The six things I could never do without
Or maybe this is more a propos:
I spend a lot of time thinking about
Or I can look at the amount of time I spend on an activity. Sleep wins, hands down--that includes afternoon naps. Love my afternoon naps! Hanging out online comes next, alas--I'm counting every kind of online activity, from Facebook to promo to writing blog posts like this one. Even following my Twitter followers back is time consuming. (Where do these people find me, anyhow? And who reads all that stuff? Not me).
Activities I really like, sleep excepted, don't take very long. I do a yoga workout of a little over an hour pretty much every day. I make love with my boyfriend, umm, maybe three or four hours weekly--we don't live together and maybe see each other once or twice a week. Heck, I read more than that. I socialize a few hours weekly--I don't have great social needs. I rarely feel lonely, and when I do, playing with my dog or hanging out at a Starbucks will take care of that, though I do enjoy my friends and family, and hope they enjoy me also.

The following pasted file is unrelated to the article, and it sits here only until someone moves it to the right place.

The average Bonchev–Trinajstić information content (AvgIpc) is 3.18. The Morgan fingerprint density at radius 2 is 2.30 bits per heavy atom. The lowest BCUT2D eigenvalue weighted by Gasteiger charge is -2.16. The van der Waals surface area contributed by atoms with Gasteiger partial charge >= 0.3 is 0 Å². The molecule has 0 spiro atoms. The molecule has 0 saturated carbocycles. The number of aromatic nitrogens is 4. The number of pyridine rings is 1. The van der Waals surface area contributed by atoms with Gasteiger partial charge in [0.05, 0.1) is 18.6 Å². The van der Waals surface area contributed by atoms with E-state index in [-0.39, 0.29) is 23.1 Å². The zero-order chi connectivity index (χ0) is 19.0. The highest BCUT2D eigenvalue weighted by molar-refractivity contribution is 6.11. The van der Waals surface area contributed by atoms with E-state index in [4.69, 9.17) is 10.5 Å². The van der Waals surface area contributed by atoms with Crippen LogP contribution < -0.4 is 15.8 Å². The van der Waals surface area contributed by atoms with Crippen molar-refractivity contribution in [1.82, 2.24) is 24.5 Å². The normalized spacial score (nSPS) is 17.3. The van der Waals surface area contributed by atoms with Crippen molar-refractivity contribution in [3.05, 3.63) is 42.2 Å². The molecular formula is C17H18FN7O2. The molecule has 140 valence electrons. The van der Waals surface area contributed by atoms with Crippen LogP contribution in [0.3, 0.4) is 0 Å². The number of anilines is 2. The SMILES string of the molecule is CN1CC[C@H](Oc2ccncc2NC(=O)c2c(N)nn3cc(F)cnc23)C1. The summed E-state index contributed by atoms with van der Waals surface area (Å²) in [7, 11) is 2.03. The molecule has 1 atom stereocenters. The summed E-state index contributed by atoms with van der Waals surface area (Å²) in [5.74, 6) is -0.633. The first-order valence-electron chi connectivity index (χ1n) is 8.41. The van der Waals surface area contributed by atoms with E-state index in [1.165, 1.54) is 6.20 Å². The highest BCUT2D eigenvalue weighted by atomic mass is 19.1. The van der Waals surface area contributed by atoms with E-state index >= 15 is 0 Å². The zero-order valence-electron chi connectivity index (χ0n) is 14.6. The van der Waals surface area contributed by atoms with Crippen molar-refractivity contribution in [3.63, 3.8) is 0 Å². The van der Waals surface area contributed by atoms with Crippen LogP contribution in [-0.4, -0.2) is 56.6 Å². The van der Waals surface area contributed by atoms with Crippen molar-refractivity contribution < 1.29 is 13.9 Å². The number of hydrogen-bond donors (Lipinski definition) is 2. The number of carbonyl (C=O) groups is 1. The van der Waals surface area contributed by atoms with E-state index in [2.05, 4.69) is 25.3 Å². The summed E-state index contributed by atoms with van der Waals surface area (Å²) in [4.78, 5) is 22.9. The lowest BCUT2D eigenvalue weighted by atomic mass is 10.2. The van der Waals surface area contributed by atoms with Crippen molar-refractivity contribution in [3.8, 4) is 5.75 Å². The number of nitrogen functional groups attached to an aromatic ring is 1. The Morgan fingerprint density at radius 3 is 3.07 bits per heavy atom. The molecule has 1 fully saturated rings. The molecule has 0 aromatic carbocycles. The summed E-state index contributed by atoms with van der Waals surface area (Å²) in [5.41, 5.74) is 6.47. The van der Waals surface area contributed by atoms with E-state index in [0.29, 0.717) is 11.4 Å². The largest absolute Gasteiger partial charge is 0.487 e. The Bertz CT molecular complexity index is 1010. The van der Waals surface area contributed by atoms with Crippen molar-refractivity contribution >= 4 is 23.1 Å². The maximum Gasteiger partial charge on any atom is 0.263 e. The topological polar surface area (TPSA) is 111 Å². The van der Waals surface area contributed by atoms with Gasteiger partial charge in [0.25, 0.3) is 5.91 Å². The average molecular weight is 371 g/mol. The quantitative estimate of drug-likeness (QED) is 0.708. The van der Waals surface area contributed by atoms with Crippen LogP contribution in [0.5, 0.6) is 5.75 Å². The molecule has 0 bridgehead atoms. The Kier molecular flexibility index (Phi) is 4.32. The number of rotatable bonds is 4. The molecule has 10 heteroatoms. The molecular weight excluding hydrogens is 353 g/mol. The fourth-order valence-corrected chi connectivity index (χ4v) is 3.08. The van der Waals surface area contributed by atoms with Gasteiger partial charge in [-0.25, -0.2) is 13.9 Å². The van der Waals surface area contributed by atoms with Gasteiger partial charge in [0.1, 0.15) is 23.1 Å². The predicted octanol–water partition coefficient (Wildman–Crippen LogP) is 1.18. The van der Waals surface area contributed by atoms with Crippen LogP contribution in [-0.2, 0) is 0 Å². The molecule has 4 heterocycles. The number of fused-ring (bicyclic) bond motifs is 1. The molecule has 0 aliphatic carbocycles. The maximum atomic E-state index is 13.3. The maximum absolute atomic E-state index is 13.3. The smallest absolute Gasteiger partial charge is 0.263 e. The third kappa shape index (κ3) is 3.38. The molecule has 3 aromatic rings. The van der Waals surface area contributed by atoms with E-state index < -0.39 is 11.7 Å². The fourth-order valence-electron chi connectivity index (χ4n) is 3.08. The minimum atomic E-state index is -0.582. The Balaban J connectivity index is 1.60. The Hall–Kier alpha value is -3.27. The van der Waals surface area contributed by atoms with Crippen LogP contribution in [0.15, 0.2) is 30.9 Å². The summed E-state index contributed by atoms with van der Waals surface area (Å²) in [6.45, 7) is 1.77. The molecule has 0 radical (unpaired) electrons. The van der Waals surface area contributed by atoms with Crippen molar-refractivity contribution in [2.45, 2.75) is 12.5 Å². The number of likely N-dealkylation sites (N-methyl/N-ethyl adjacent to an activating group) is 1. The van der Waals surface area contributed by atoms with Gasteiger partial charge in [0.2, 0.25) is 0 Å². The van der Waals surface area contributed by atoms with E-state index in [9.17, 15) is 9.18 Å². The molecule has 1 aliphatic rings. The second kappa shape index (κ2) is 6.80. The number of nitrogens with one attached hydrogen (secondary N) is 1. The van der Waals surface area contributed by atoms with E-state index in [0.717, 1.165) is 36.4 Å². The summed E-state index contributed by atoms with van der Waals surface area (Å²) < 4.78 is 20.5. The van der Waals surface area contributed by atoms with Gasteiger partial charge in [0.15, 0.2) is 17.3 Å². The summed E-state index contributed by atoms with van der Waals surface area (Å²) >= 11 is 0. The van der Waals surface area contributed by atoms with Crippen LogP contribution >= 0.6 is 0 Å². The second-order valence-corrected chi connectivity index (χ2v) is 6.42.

When it comes down to it, our needs are minimal. We tell ourselves that many things are important--animal rights, the situation in Afghanistan, economic inequality. And these things are important, very important.
But I find if I take care of my little corner of the world while trying to positively affect the rest, that's enough for me. Changing the world is not on my agenda.
Self-centered? Unambitious? Probably.
Perhaps that's the mellowness that's come with age. At 60, I realize that while there's a lot I want to do with the rest of my life, I won't be able to do everything. I probably won't become a certified personal trainer or yoga instructor. Or a personal chef. I earned a CELTA credential in 2009, and it's a source of intense regret that I used it only in one job, teaching English to toddlers in China. I hated China but loved the kids.
Though I have regrets, perhaps what's important is treasuring accomplishments and experiences rather than harboring disappointment. I've done a lot and still have lots to look forward to, and I prefer to concentrate on the cool stuff I've done and the fun I'm going to have rather than repining about an imperfect past.
In the end, maybe self-acceptance is what's important.